Single Review: Jennifer Lopez “Get Right”

Get Right
Album: Rebirth
Year: 2005

After titling her second album, clothing line and perfume J-LO, Jennifer Lopez is now Jennifer Lopez. “I’m not J.Lo, she’s not a real person. She was just a bit of fun that got really crazy. I’ve never been anyone but Jennifer,” Lopez said, according World Entertainment News Network. Her PR person needs to stop watching Buffy reruns. Apparently, this fake J-LO people been seeing is someone who is addicted to the press, talks about her private life constantly, and claimed she was a real on a single called “I’m Real.” With this reasoning, her PR wants people to believe it was a robot like Buffy in season five. Robot Buffy had sex with bad boy vampire Spike. Everybody thought it was Buffy. But it was a only pretend Buffy and thus, didn’t count.

People aren’t idiots. She should be working the “rebirth” angle to her advantage. She could very well could’ve said “this is a new me” and tells people who Jennifer Lopez is. Instead, she keeps talking about the J-Lo label and how much she dislikes it.

In “Get Right,” she’s telling people how to act to get on her good side. She chides a guy for staring and standing right next to her (“Ya lookin’ just a little too hard at me/Standin’ just a little too close to me”). The real Jennifer Lopez is somewhat outgoing (“Ya sayin not quiet enough to me”). But in order to be a friend of J-Lo’s, a person has to down their drink and flaunt their personality (“Ya sippin’s just a little too slow for me/No doubt ya playin’ around cool homie”). She wonders how she work this to her advantage and tells the guy to go out there and have fun. The real Jennifer Lopez is apparently a control freak. Geez. (“Got me thinkin’ what is it you can do for me/So let ya self go and get right with me”).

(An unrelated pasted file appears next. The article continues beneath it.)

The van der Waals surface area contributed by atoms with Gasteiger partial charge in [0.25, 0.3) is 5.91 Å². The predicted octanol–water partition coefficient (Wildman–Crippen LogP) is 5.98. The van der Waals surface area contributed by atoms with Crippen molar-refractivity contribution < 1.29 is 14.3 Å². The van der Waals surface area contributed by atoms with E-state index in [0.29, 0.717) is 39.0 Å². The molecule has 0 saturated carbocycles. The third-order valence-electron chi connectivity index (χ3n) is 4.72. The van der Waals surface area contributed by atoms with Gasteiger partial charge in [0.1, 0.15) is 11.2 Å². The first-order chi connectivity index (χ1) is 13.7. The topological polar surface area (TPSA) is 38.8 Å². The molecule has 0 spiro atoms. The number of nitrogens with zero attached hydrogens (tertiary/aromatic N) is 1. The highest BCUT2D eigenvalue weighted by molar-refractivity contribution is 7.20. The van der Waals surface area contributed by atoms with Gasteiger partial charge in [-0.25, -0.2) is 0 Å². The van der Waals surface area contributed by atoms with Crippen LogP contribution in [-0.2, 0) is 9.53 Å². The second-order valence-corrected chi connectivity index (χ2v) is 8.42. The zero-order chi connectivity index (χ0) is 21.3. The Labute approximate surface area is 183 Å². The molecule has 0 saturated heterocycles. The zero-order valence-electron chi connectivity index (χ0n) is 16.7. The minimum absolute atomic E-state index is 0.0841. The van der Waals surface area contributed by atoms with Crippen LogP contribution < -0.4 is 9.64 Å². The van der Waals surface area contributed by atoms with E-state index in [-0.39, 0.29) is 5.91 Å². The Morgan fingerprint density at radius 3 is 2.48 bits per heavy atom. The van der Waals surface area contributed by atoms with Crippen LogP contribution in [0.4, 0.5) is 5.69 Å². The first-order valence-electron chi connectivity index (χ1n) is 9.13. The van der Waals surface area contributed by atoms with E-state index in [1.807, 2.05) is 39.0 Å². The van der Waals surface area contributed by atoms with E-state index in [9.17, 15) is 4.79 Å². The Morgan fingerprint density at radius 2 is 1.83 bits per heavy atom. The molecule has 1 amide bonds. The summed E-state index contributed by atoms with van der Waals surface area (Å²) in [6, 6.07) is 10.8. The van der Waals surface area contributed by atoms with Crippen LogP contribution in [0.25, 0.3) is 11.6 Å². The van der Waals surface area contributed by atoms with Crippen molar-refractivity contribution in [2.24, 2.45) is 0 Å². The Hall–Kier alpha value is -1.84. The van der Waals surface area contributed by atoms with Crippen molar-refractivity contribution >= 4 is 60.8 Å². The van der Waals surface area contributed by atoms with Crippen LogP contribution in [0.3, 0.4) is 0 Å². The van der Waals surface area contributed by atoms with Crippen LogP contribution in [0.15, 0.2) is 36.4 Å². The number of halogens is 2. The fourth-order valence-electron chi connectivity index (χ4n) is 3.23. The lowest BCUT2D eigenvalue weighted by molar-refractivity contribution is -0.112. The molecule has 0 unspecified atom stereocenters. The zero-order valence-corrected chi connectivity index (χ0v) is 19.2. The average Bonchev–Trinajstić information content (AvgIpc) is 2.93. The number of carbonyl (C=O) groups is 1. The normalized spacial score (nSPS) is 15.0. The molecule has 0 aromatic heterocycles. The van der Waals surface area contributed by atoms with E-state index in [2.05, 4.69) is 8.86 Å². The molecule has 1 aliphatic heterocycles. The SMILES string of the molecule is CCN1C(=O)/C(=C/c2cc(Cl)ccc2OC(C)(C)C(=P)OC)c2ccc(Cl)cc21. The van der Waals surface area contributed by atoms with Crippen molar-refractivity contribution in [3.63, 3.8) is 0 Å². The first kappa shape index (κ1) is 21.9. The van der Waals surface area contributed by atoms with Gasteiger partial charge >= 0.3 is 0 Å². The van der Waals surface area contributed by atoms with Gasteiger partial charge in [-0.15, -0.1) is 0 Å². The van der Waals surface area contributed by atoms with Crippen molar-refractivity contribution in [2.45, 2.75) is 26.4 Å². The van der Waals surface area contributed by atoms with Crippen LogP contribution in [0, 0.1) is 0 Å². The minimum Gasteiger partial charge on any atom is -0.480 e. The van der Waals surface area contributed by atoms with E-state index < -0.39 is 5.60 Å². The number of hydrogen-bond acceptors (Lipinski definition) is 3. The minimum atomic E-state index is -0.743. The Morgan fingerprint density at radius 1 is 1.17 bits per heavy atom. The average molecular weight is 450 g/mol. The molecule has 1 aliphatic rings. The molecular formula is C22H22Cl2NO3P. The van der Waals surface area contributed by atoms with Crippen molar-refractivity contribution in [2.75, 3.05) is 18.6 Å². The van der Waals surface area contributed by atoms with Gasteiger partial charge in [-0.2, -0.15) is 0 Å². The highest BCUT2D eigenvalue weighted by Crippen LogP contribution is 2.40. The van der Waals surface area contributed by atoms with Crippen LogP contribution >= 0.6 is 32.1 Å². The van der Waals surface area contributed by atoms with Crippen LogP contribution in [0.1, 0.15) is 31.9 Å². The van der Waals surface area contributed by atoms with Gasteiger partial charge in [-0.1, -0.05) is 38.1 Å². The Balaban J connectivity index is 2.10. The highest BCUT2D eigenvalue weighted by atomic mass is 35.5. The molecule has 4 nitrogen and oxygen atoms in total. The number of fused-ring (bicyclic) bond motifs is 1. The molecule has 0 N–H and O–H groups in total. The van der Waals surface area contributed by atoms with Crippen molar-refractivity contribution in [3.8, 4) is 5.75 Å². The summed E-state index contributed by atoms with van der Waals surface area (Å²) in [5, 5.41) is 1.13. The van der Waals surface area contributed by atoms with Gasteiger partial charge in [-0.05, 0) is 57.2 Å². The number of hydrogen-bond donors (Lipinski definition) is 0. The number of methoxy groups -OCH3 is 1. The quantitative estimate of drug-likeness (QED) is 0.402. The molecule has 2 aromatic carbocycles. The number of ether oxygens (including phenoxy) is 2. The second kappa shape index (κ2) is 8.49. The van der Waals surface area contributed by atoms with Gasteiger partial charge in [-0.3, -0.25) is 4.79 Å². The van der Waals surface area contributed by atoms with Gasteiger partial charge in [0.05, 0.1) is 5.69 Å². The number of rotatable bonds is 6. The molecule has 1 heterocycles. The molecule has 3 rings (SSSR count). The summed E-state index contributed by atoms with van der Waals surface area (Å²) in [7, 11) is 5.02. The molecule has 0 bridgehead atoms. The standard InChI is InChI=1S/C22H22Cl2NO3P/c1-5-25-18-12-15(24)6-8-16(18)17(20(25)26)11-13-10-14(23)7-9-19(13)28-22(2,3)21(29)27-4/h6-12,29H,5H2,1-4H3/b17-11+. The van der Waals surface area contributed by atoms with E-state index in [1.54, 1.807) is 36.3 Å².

Lopez is going to make over, er, be nice to them anyway (“I’m about to sign you up, we can get right/Before the night is up, we can get/get right, get right/we can get right”).

The guy is calling Lopez on her flaw and she retorts with the childish “I can do whatever I want” (“Ya lips talkin’ bout I play too much/Can’t a woman take advantage of what she wants”). She decides to fall for him and asks him to sign a contract (“All I need is you here right by my side/Take whatever ya want, baby let’s ride/And whatever ya want so you need to sign/Just put ya name on the dotted line”). The real Jennifer Lopez also sees relationships as buisness deals. No surprise there. First there was Puffy, which led to her music career in the first place. Then, Ben Affleck which was supposed to give her movie career credibility. Now Marc Anthony who’s there to regain credibility.

Lopez wants to talk to him all night and she asks him to not forget her (“So much we’ve got to say/But so little time/And if tonight ain’t long enough/Don’t leave love behind”).

The horn in the song is like a tuneless, broken alarm clock. It doesn’t stop blaring the same notes for three minutes. Lopez isn’t doing herself any PR favors with the single. She’s comes across as narcissitic, controlling and out of touch with reality.


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